As Dane Degon and Greg Gentile were leaving TD Banknorth Garden after last night's Bruins game, a photo of Celtics legends Larry Bird, Kevin McHale, and Robert Parish sitting together on the bench caught their attention.
Later, as the pair entered The Fours bar on Canal Street, they inspected another photo evoking the team's glory days -- a 1960s championship team seated in the bleachers around Hall of Fame coach Red Auerbach. As they looked at the photo, Degon and Gentile were told that Auerbach had died hours before.
"He was a local legend around here," said Degon, 35, a Charlton resident. The sport "was genuine then," he said.
As word of Auerbach's death made its way through the crowd exiting the Bruins game, others described the coach as "the heart of the Celtics" and a Boston institution.
The coach, who led the Celtics to eight straight National Basketball Association championships -- nine overall, was known for lighting a cigar as his team neared victory. He kept this tradition alive, even after he left the sidelines in 1966 for the front office. He would peer down on games from a box seat in the Garden, often puffing away.
"He was always sitting up there. You always knew he was there at the top of the Garden," said Richard Drucker , 33, of Boston, a longtime Celtics season ticket holder. "I'm shocked right now."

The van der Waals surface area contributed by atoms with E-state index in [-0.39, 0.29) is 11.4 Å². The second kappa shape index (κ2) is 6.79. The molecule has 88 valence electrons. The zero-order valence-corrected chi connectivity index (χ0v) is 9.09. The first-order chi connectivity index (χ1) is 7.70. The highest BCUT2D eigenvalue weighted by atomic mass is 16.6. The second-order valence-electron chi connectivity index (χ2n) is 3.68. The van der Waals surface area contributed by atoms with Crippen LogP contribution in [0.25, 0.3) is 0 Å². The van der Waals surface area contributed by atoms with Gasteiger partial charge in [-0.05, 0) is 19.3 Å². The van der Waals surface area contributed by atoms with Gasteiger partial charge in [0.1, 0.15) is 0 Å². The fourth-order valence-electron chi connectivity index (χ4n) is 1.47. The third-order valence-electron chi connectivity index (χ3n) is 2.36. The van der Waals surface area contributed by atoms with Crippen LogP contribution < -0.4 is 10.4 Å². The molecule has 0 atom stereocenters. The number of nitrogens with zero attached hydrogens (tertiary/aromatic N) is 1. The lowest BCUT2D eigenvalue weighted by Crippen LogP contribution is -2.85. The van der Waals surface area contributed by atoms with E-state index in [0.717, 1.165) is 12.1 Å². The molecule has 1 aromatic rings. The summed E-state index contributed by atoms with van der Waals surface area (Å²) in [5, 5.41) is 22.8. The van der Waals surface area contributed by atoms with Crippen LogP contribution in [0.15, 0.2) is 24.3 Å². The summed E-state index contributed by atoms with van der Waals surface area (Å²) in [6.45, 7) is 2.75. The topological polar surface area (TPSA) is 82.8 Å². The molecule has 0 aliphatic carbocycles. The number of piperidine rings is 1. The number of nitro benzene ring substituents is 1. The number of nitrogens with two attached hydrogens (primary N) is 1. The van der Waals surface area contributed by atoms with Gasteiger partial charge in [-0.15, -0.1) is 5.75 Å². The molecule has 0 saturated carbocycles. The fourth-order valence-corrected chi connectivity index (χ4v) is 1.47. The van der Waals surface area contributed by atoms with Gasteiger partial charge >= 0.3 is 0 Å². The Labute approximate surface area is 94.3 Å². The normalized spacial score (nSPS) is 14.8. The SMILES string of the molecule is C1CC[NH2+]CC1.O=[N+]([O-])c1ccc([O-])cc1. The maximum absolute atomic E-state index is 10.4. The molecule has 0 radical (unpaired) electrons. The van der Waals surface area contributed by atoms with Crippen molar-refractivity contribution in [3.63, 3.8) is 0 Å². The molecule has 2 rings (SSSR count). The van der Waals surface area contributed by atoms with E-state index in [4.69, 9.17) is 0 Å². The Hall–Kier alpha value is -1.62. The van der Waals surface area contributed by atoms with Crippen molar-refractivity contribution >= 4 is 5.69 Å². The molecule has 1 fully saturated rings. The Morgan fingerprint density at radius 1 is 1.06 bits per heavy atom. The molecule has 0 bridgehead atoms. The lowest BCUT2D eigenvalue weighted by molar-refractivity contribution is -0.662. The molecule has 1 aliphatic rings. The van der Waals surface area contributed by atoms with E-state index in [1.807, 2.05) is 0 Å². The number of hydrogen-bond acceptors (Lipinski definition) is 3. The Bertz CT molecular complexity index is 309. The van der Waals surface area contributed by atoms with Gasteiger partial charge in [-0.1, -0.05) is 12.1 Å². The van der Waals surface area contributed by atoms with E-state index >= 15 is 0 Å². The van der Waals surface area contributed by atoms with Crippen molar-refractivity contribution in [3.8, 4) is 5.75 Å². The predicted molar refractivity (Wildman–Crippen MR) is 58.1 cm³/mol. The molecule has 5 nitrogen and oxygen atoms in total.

But Auerbach was a commanding sports figure far outside the reaches of Boston, said George Paynter , of Middlesboro, Ky.
"Who else dominated like the Celtics? No matter where else you were in the country, the Celtics were it," said Paynter, as he chatted with friends at the Sports Grille Boston. Locals mourned Auerbach's death, but focused on the good times he had brought to the city.
"We were lucky to have him here, because wherever he was, he'd have done the same," said Marty Crowley, of Hyde Park. "Unmatched would be the word. Unmatched and never to be matched." The news of Auerbach's death will hit hard in Boston, which immortalized him with a life-sized statue in Faneuil Hall's outdoor mall.
"I've watched him since I was probably 10 years old. I followed the Celtics religiously," said Sam Pizzmenti, of Gloucester, as he walked down Friend Street on his way from the Bruins game. "You'll never see another Red."
As Karolyn Lanciault and her husband, Brian, explained Auerbach's significance to the city to their daughter Sabrina last night, they pointed to the same photo in The Fours that had drawn Degon and Gentile's attention. Both recalled attending games with their parents.
"Our generation understood Red and what he brought to this area, and now we've passed that on to our children," Brian Lanciault said. "Red's a good example of a generation passing along a winning approach."